In the Sierra Nevada, an escape to the past
But when my wife and daughter asked if we could take a vacation to Mammoth Lakes this July, as a break from sheltering at home in Santa Cruz, I refused.
Since I have asthma, I’ve mostly secluded myself during the pandemic. Besides, I’ve avoided Mammoth since 2016, when my father died. I didn’t want to risk nostalgia or virus exposure. Then my daughter Julianna, 11, started texting me photos of Chocolate Frosted Flakes and Cocoa Krispies.
I understood the reference. Julianna longed for the freedom I’d told her I had at Mammoth, where my parents let me binge on any sickening-sweet ’80s cereals I chose. I could also stay up late and float in the hot tub all day.
Julianna deserved a reprieve. My family prevailed. We agreed to stick to the woods and wide open spaces, avoiding restaurants, steering clear of public restrooms and keeping away from crowds as much as possible. And we arranged to stay at a condo unit that had been left vacant for a minimum of 24 hours before our arrival.
As we rolled into Mammoth Lakes, Belding’s ground squirrels ran across the asphalt with their tails held high. Nostalgia set in when I saw the jagged wall of Mammoth Crest, and the Minaret peaks, which look like a pointier and more fragile version of Antoni Gaudí’s Sagrada Familia basilica in Barcelona.
There were gaudy newer elements, including the Village at Mammoth, an upscale complex near the ski slopes, but the town’s layout hadn’t changed. Gift shops still sold scratchy souvenir T-shirts with smiling mammoths on skis.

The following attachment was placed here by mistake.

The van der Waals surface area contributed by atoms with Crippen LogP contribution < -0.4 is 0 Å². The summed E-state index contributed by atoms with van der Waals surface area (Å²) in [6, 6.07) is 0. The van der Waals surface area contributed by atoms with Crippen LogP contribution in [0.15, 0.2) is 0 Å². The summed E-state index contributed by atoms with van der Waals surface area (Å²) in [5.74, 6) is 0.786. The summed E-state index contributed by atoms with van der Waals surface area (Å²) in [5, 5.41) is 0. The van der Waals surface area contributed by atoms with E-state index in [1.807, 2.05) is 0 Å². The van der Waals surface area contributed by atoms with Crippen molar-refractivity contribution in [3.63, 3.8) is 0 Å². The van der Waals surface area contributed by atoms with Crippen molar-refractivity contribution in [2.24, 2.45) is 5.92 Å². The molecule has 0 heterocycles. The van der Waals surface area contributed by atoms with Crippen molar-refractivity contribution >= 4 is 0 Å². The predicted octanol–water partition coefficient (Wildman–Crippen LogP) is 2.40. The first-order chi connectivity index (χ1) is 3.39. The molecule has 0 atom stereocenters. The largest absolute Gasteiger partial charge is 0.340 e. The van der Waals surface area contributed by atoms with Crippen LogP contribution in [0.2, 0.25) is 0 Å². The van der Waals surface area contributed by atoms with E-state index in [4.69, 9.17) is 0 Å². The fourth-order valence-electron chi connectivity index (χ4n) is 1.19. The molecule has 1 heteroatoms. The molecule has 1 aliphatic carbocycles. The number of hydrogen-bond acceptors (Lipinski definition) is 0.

It was easy to believe no time had passed. Our Snowcreek Resort condo rental evoked childhood trips, from the dinged-up board games to the framed bathroom poster of a skier plunging spread-eagle from a frosted cliff.
The resort launched contactless check-in as lockdown was lifted. My wife was emailed the key code to the condo before our arrival.
We’d brought disinfectant and planned to wipe down all the surfaces, but it didn’t seem necessary. Cleaners had already disinfected all “high touch” surfaces, including the entry keypad, doorknobs and bathroom fixtures. All towels and bedding had been washed and placed in a hermetically sealed bag.
In some ways, the virus threat contributed to the time warp. Because of coronavirus concerns, the usual shuttle down Reds Meadow Valley Road, which runs close to the middle fork of the San Joaquin River, wasn’t operating. The rangers let me drive my car down that narrow strip of asphalt, just as my father used to do in the early ’70s. When we stopped by Sotcher Lake near the road, Julianna learned to skim stones and ducked to avoid dragonflies, just as I’ve done on the same shoreline.